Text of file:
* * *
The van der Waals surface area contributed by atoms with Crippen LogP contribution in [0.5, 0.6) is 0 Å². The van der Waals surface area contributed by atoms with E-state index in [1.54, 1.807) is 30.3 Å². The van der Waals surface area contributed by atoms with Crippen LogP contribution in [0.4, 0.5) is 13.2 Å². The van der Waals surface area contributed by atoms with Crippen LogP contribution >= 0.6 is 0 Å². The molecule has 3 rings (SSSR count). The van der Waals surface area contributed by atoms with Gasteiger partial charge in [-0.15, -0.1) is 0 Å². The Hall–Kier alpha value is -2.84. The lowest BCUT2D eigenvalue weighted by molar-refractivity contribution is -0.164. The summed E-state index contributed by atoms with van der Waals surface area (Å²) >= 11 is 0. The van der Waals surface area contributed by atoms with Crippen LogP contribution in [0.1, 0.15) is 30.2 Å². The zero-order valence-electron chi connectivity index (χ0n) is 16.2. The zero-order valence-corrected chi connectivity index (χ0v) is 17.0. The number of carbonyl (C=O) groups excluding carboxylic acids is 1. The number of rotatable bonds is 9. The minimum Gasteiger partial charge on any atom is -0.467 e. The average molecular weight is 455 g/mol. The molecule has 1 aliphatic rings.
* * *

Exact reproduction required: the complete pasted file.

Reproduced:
The van der Waals surface area contributed by atoms with Crippen LogP contribution in [0.5, 0.6) is 0 Å². The van der Waals surface area contributed by atoms with E-state index in [1.54, 1.807) is 30.3 Å². The van der Waals surface area contributed by atoms with Crippen LogP contribution in [0.4, 0.5) is 13.2 Å². The van der Waals surface area contributed by atoms with Crippen LogP contribution >= 0.6 is 0 Å². The molecule has 3 rings (SSSR count). The van der Waals surface area contributed by atoms with Gasteiger partial charge in [-0.15, -0.1) is 0 Å². The Hall–Kier alpha value is -2.84. The lowest BCUT2D eigenvalue weighted by molar-refractivity contribution is -0.164. The summed E-state index contributed by atoms with van der Waals surface area (Å²) >= 11 is 0. The van der Waals surface area contributed by atoms with Crippen LogP contribution in [0.1, 0.15) is 30.2 Å². The zero-order valence-electron chi connectivity index (χ0n) is 16.2. The zero-order valence-corrected chi connectivity index (χ0v) is 17.0. The number of carbonyl (C=O) groups excluding carboxylic acids is 1. The number of rotatable bonds is 9. The minimum Gasteiger partial charge on any atom is -0.467 e. The average molecular weight is 455 g/mol. The molecule has 1 aliphatic rings.